Dorayaki are the japanese pancakes, light and pillowy soft. Filled with a chocolate hazelnut spread they are becoming my new favorite breakfast.
Even if we could turn back, we’d probably never end up where we started. – Haruki Murakami, 1Q84
I am a little ashamed in confessing that I have never made pancakes. Before, in what I call my “previous life” in Italy, they were not in the picture, and they were never included in my breakfast (nothing to be proud of). Since my “landing” in Canada few years ago I started adding new items to my breakfast and pancakes became one of my fave. I deeply and truly love them but I still never make them myself. Why, I hear you’re asking. Simple, ’cause my awesome husband is the one who always and regularly prepare them for me. They are the best pancakes in the city and out. I’ve tasted and tested pancakes from friends, cafés, or restaurants, but his still remains outstanding. Dorayaki are similar to pancakes, and since I am still in Italy and cannot appreciate my husband’s pancakes, I decided to give them a try.
Weeks ago I made the traditional japanese Dorayaki with the anko filling. I froze them singularly in plastic wrap and enjoyed them greatly in my breakfast. The anko paste, though, made with red beans and sugar, is a little too sweet for my taste, you all know my passion for anything chocolate, so the adjustment to a chocolate hazelnut spread was inevitable. If you have Nutella, feel free to use that, I bought the organic, less refined “sister”, made with real hazelnuts and cocoa, which is less sweet and oily than the original (that I still consume once in a while).
It is easy to make Dorayaki. To fill them with a Chocolate Hazelnut spread, even easier.
Dorayaki are quick and easy to make, with few basic ingredients like eggs, flour and sugar (plus honey, water, and a little leavening agent like baking soda). The texture of the batter is a bit thicker than what one would expect of regular pancakes. It is not as runny, resulting in the thickness we see in dorayakis while regular pancakes tend to flatten out more.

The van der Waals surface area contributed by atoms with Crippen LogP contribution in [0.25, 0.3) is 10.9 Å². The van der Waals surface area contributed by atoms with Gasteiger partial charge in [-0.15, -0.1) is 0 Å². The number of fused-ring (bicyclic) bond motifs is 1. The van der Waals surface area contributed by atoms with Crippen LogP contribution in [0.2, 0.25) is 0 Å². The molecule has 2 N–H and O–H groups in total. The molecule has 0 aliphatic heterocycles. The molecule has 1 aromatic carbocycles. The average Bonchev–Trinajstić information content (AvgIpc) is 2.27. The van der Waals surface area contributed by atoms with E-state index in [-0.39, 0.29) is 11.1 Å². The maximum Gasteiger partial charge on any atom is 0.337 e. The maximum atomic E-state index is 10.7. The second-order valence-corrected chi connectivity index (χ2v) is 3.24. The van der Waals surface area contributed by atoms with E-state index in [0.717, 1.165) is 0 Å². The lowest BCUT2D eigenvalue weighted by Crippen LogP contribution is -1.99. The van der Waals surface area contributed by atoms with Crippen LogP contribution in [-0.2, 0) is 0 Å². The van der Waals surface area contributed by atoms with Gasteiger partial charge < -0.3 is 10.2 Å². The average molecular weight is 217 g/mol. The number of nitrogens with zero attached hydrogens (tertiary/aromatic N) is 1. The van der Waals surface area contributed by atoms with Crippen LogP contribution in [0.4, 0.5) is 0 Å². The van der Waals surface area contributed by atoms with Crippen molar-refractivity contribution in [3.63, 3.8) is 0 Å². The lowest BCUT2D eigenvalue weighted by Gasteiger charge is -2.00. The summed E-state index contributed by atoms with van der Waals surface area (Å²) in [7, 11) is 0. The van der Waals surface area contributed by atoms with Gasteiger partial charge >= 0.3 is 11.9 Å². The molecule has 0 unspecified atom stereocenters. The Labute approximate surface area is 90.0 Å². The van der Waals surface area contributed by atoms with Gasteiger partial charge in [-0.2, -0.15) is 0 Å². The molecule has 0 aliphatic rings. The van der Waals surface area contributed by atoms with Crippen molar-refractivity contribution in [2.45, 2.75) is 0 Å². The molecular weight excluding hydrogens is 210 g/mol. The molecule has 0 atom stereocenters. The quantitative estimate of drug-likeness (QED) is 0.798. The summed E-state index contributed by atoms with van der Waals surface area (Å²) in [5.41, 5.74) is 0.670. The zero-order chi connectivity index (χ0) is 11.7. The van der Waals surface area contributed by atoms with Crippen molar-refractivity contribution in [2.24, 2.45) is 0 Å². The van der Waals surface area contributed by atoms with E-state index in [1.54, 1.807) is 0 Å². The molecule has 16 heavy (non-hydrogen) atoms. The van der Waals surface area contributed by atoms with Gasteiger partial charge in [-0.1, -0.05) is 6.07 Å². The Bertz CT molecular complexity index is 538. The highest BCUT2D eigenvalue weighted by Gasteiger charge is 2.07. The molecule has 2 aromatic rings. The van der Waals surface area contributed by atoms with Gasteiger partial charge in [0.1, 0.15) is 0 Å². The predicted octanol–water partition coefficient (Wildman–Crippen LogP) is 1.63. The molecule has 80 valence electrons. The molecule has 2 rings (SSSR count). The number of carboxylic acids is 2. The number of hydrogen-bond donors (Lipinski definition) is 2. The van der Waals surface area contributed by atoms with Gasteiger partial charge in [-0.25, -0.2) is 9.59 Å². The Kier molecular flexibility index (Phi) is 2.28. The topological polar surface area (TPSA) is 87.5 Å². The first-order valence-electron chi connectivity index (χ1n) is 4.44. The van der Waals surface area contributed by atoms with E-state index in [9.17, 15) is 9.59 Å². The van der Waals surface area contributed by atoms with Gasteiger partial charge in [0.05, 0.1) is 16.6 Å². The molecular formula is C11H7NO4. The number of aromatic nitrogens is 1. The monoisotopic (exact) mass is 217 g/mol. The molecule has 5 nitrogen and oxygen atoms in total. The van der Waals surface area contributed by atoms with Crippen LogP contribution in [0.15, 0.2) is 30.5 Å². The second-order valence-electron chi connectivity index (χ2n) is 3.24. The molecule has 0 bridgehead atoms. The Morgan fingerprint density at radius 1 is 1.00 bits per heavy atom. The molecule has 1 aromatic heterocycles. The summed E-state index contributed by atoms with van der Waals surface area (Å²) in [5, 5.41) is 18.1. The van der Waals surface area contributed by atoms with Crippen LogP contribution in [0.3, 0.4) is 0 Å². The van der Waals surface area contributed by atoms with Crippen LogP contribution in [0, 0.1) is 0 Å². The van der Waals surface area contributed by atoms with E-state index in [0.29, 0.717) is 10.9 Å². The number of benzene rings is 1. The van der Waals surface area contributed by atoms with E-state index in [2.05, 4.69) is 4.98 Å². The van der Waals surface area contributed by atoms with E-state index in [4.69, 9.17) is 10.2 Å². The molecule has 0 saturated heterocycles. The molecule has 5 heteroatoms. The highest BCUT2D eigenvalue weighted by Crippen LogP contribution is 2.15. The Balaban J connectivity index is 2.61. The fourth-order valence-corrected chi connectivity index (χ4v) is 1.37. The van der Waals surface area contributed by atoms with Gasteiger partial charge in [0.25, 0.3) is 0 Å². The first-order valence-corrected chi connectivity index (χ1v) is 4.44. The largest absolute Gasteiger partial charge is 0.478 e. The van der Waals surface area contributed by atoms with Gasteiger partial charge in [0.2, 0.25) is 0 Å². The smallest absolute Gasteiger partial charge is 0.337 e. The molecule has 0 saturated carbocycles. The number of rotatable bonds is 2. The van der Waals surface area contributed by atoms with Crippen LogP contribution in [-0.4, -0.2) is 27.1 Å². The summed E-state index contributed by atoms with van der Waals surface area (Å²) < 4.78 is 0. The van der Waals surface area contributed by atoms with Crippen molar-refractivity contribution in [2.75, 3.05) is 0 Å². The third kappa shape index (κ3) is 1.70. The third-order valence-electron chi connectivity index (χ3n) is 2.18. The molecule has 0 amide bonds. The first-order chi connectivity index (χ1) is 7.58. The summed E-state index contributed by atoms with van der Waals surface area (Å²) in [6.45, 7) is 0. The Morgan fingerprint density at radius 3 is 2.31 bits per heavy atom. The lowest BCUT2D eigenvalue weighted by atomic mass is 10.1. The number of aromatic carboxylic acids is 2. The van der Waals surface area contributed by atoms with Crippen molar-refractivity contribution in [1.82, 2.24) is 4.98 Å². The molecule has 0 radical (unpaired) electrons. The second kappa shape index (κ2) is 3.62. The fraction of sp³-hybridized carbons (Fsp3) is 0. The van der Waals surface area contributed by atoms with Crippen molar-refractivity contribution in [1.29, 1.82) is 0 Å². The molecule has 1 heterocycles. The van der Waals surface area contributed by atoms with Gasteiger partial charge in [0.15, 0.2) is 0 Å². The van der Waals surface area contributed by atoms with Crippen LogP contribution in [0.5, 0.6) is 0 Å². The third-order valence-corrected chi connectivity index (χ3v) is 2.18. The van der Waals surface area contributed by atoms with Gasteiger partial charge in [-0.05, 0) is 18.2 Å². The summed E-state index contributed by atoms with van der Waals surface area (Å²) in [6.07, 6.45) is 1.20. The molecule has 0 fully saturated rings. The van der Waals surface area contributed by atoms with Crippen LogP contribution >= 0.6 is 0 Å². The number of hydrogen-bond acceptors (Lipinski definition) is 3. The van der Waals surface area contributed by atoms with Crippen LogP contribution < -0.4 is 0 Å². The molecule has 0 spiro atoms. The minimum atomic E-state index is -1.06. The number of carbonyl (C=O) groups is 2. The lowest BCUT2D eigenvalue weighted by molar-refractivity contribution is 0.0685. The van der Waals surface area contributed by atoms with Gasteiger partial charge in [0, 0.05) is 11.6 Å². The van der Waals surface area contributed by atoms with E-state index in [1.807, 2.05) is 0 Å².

In this recipe I changed the sugar, switching from the white, refined, granulated sugar, to a more natural, raw, cane sugar. Of course the texture and color turned to a warmer, brown-ish hue, and a denser consistency. I couldn’t wait to spread some chocolate hazelnut on one, sandwich it with another pancake and give a big bite. Not before dusting some icing sugar on top.
The cake-like texture of the dorayaki is soft, fluffy and moist, the flavor is great. The lightness of the pancakes compliments the richness and creaminess of the chocolate hazelnut spread, making this confetionary a pleasant revelation. My parents were the taste tester and I got their seal of approval. Especially my mom’s who has a sweet tooth like her daughter 🙂 .
Anyway, Japan is on Loreto’s and mine bucket list. One day, hopefully soon, we’ll go and try the best authentic Dorayaki in one of Tokyo’s long-established dorayaki stores.
Song of the day: “Sweet Dreams” by Eurythmics.Print
- 100 g all-purpose flour
- 2 eggs
- 50 g sugar (I used dark brown sugar and they were still very fluffy)
- 1 tsp honey
- 1 tsp baking soda
- 2 Tbsp water
- Peanut oil for the pan
- Chocolate spread (or Nutella) as it takes
- Icing sugar (optional)
- In a medium bowl, using an electric mixer, whisk together flour, eggs, sugar, honey, baking powder and water until smooth.
- Dip a paper towel in oil and coat the bottom of a frying pan with the oil. Then remove the oil completely
- Drop small ladlesful of batter to make medium sized dorayaki. Cook for about 30 seconds on one side, then turn them over and cook briefly on the other side until golden brown.
- Spread about 1 tablespoons of chocolate spread (or Nutella) on one pancake, then cover it with another to make a sandwich.
- Dust with icing sugar (optional) and serve warm.
For perfect golden brown pancakes, make sure to wipe off all excess oil on the frying pan’s surface. Wrap leftover dorayaki individually in plastic wrap to keep them moist.
- Serving Size: 4 dorayaki servings
Ricetta in Italiano:Print
- 100 g farina 00
- 2 uova
- 50 g zucchero semolato (io ho usato zucchero grezzo di canna)
- 1 cucchiaino di miele
- 1 cucchiaino di lievito
- 2 cucchiai di acqua
- olio d’arachide per la padella
- crema di cacao e nocciole (o Nutella), per il ripieno, q.b.
- Pesate tutti gli ingredienti, poi metteteli in una grande ciotola, sbattete con le fruste elettriche per un minuto o a mano fino ad ottenere una pastella omogenea.
- Riscaldate una padella con un goccio di olio di arachide, a fiamma bassa, e con l’aiuto di un mestolo, versate un po’ di impasto nella padella in modo tale che si allarghino in maniera uniforme creando un cerchio.
- Cuoceteli 1 minuto circa su un lato e poi sull’altro.
- Metteteli in un piatto, farcite un dorayaki con la crema di cacao e nocciole (o Nutella) e ricoprite con l’altro.
- Spolverizzate di zucchero a velo e serviteli caldi.
- Per conservarli, avvolgeteli nella pellicola, rimarranno soffici.
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